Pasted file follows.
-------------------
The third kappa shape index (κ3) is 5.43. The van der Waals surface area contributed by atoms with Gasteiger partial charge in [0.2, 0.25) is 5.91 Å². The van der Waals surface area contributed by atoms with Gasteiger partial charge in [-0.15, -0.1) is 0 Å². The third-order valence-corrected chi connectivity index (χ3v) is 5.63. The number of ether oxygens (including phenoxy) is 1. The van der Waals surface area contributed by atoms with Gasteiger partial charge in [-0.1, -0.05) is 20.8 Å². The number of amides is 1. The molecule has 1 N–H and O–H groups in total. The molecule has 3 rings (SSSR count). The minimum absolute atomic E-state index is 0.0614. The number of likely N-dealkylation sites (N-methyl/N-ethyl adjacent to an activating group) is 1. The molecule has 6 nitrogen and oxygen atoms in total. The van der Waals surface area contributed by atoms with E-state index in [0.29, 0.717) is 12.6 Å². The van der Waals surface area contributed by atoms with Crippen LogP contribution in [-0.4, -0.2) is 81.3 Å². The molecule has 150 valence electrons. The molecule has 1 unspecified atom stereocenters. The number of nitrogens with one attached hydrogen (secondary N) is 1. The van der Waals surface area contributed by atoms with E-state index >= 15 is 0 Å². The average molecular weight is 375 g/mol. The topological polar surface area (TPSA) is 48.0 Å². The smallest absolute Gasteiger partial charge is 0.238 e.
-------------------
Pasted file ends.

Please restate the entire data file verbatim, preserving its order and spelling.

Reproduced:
The third kappa shape index (κ3) is 5.43. The van der Waals surface area contributed by atoms with Gasteiger partial charge in [0.2, 0.25) is 5.91 Å². The van der Waals surface area contributed by atoms with Gasteiger partial charge in [-0.15, -0.1) is 0 Å². The third-order valence-corrected chi connectivity index (χ3v) is 5.63. The number of ether oxygens (including phenoxy) is 1. The van der Waals surface area contributed by atoms with Gasteiger partial charge in [-0.1, -0.05) is 20.8 Å². The number of amides is 1. The molecule has 1 N–H and O–H groups in total. The molecule has 3 rings (SSSR count). The minimum absolute atomic E-state index is 0.0614. The number of likely N-dealkylation sites (N-methyl/N-ethyl adjacent to an activating group) is 1. The molecule has 6 nitrogen and oxygen atoms in total. The van der Waals surface area contributed by atoms with E-state index in [0.29, 0.717) is 12.6 Å². The van der Waals surface area contributed by atoms with Crippen LogP contribution in [-0.4, -0.2) is 81.3 Å². The molecule has 150 valence electrons. The molecule has 1 unspecified atom stereocenters. The number of nitrogens with one attached hydrogen (secondary N) is 1. The van der Waals surface area contributed by atoms with E-state index >= 15 is 0 Å². The average molecular weight is 375 g/mol. The topological polar surface area (TPSA) is 48.0 Å². The smallest absolute Gasteiger partial charge is 0.238 e.